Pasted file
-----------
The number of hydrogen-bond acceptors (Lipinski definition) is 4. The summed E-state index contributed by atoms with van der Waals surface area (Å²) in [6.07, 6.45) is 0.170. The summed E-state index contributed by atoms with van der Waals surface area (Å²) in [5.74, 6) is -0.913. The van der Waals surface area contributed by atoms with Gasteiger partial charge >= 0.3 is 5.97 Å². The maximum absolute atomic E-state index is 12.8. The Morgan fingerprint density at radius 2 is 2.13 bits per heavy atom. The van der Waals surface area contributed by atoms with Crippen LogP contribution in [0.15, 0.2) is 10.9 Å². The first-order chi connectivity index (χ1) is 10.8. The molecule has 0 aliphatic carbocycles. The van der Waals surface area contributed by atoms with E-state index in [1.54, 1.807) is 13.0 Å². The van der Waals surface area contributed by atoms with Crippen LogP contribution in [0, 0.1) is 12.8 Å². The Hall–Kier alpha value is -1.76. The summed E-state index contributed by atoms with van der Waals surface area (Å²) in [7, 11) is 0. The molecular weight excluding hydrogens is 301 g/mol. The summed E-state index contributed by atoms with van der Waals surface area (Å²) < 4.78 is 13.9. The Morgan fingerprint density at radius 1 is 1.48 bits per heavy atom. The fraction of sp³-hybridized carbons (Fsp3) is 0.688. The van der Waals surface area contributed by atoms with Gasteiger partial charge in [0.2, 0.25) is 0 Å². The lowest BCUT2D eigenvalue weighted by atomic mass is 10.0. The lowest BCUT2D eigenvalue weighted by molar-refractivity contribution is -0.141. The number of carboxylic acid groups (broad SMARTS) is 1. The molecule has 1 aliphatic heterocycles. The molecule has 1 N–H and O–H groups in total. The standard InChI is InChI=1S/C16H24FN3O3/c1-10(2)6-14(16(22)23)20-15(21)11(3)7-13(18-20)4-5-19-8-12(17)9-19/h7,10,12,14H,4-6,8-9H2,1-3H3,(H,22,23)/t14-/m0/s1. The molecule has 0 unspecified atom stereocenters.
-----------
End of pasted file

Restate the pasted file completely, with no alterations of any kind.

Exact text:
The number of hydrogen-bond acceptors (Lipinski definition) is 4. The summed E-state index contributed by atoms with van der Waals surface area (Å²) in [6.07, 6.45) is 0.170. The summed E-state index contributed by atoms with van der Waals surface area (Å²) in [5.74, 6) is -0.913. The van der Waals surface area contributed by atoms with Gasteiger partial charge >= 0.3 is 5.97 Å². The maximum absolute atomic E-state index is 12.8. The Morgan fingerprint density at radius 2 is 2.13 bits per heavy atom. The van der Waals surface area contributed by atoms with Crippen LogP contribution in [0.15, 0.2) is 10.9 Å². The first-order chi connectivity index (χ1) is 10.8. The molecule has 0 aliphatic carbocycles. The van der Waals surface area contributed by atoms with E-state index in [1.54, 1.807) is 13.0 Å². The van der Waals surface area contributed by atoms with Crippen LogP contribution in [0, 0.1) is 12.8 Å². The Hall–Kier alpha value is -1.76. The summed E-state index contributed by atoms with van der Waals surface area (Å²) in [7, 11) is 0. The molecular weight excluding hydrogens is 301 g/mol. The summed E-state index contributed by atoms with van der Waals surface area (Å²) < 4.78 is 13.9. The Morgan fingerprint density at radius 1 is 1.48 bits per heavy atom. The fraction of sp³-hybridized carbons (Fsp3) is 0.688. The van der Waals surface area contributed by atoms with Gasteiger partial charge in [0.2, 0.25) is 0 Å². The lowest BCUT2D eigenvalue weighted by atomic mass is 10.0. The lowest BCUT2D eigenvalue weighted by molar-refractivity contribution is -0.141. The number of carboxylic acid groups (broad SMARTS) is 1. The molecule has 1 aliphatic heterocycles. The molecule has 1 N–H and O–H groups in total. The standard InChI is InChI=1S/C16H24FN3O3/c1-10(2)6-14(16(22)23)20-15(21)11(3)7-13(18-20)4-5-19-8-12(17)9-19/h7,10,12,14H,4-6,8-9H2,1-3H3,(H,22,23)/t14-/m0/s1. The molecule has 0 unspecified atom stereocenters.